Lord, If You Had Been Here
Posted December 9, 2014
It’s December and I love this time of year. I want desperately to write a joyful holiday message full of references to all the sights, sounds, and smells that make this season so special. I want to talk about treasured traditions and recount magical memories, but somehow I can’t.
I want to, but I can’t shake the images of Eric Garner’s widow, Esaw; or 12-year-old Tamir Rice’s mother, Samaria; or Michael Brown’s parents, Lesley and Michael, Sr., thrust into the media spotlight, forced to publicly grieve the loss of their husband and sons, to listen to strangers judge the merits of the actions that resulted in tragic and soul shattering losses. These formerly unknown bystanders have become passionate but imperfect spokespeople for a cause with which, I’m sure, they’d prefer not be identified.
In the midst of all the protests and fervent pleas for justice and peace, I envision Esaw Garner playing the role of Mary in a contemporary adaptation of John 11, and saying to Jesus, "Lord, if you had been here, my brother (husband) would not have died."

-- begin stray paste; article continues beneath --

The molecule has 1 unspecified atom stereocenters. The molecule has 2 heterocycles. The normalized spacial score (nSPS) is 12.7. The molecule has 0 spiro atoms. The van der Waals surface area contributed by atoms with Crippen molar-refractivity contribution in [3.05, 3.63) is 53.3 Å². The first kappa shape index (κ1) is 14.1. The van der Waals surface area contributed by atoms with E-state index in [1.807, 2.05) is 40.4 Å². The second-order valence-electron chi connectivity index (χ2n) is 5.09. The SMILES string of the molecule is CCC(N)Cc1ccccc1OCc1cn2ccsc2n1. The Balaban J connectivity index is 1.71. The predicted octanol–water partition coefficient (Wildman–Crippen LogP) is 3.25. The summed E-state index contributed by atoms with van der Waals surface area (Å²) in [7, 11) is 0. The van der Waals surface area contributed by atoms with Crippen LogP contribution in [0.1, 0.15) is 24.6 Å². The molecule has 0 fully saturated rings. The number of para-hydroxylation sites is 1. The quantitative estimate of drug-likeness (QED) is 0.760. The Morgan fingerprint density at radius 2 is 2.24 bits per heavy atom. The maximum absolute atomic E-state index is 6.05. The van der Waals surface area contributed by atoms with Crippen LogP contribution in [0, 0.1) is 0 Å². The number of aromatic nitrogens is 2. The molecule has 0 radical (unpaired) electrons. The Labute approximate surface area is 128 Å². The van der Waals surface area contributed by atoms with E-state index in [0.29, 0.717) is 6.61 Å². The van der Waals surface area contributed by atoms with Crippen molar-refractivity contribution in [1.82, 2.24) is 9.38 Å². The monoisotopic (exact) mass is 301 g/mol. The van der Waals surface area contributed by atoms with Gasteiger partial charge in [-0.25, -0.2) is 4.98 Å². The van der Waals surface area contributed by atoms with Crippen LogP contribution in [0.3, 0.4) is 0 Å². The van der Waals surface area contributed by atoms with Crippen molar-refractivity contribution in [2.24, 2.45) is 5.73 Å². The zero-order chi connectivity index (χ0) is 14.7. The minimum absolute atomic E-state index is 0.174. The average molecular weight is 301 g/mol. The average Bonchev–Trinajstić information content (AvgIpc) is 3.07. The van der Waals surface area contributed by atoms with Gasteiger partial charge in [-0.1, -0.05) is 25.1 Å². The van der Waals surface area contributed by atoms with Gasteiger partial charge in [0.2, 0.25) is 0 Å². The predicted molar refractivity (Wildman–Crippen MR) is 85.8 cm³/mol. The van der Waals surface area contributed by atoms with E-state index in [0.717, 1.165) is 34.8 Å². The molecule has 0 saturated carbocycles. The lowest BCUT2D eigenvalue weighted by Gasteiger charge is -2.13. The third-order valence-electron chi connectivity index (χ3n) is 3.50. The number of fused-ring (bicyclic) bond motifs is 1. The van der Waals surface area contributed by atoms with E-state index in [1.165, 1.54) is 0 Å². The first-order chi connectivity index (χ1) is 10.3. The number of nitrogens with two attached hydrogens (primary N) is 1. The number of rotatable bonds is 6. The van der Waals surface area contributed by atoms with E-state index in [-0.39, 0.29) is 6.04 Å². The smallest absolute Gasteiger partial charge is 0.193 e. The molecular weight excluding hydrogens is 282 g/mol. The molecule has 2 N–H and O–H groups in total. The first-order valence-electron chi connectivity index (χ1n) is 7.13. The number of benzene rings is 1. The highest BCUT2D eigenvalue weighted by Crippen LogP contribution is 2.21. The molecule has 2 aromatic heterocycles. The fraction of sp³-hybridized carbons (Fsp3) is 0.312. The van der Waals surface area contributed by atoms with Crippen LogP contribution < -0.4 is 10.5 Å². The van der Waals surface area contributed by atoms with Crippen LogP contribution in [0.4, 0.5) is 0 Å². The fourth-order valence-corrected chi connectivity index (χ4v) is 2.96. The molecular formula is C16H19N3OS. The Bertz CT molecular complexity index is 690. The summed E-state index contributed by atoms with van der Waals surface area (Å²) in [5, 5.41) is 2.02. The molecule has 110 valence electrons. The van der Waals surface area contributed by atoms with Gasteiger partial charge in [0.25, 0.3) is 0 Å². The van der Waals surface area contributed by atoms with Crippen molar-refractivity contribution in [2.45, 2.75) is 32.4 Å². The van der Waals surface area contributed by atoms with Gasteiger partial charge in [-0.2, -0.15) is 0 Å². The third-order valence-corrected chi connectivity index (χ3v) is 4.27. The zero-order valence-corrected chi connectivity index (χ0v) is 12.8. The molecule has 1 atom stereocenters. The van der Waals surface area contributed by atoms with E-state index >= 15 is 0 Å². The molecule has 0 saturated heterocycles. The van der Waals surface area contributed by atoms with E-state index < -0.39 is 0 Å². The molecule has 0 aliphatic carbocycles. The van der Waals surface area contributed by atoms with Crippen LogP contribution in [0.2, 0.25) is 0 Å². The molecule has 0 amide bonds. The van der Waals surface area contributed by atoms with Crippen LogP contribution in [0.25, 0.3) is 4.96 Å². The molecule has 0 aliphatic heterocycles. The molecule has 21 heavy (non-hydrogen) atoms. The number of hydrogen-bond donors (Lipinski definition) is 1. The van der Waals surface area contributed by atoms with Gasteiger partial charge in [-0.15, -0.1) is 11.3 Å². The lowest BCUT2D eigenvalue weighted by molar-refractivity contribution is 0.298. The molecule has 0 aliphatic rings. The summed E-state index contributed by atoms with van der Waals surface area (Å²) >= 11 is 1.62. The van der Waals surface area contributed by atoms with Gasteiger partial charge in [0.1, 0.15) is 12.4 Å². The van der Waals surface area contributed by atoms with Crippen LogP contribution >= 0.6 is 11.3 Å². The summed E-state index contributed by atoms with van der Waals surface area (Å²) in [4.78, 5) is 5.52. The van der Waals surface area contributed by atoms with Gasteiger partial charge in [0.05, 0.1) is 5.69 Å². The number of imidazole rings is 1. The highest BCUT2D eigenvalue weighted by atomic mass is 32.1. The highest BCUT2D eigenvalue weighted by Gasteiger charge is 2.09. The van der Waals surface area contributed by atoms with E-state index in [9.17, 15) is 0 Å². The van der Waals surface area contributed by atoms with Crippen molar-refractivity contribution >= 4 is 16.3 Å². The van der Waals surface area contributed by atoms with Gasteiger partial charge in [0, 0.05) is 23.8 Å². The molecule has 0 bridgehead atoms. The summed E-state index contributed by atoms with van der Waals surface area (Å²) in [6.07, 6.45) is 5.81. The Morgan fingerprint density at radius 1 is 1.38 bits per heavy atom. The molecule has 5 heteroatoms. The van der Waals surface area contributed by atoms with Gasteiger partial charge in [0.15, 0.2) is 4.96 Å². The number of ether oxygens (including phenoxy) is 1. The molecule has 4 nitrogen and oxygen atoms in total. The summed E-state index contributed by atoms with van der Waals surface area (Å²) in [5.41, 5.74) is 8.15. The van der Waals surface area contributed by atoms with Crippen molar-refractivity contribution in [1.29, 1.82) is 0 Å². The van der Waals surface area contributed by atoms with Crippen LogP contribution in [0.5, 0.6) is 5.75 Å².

I'm imagining a compassionate Jesus being deeply moved and troubled today in the same way he was on the occasion of his friend Lazarus' death. In that instance, Jesus went on to say to Martha, a grief stricken sister, "Did I not tell you that if you believe, you will see the glory of God?" With the benefit of history and hindsight, we can appreciate and celebrate the glory that was manifest to Mary and Martha when Lazarus emerged from his tomb. But if we believe now, in the middle of the conflict and the controversy, I wonder if the glory of God will be as magnificently displayed in Cleveland, Ferguson, Staten Island, or Washington, DC as it was in the ancient village of Bethany.
I really do want to sing carols, to revel in the wonders of this glorious season. Perhaps I’ll start with the African American spiritual, O Mary Don’t You Weep, which comforts the grieving Mary by reminding her that “Pharoah’s army got drownded” and that God gave Noah “the rainbow sign” to remind him that the flood waters are receding and a brand new world awaits. I invite you to sing with me in the hope that our collective voice will drown out the fear, division, and misunderstanding that once again troubles our land.
James Woody is the Executive Director/President of the Bishop Walker School.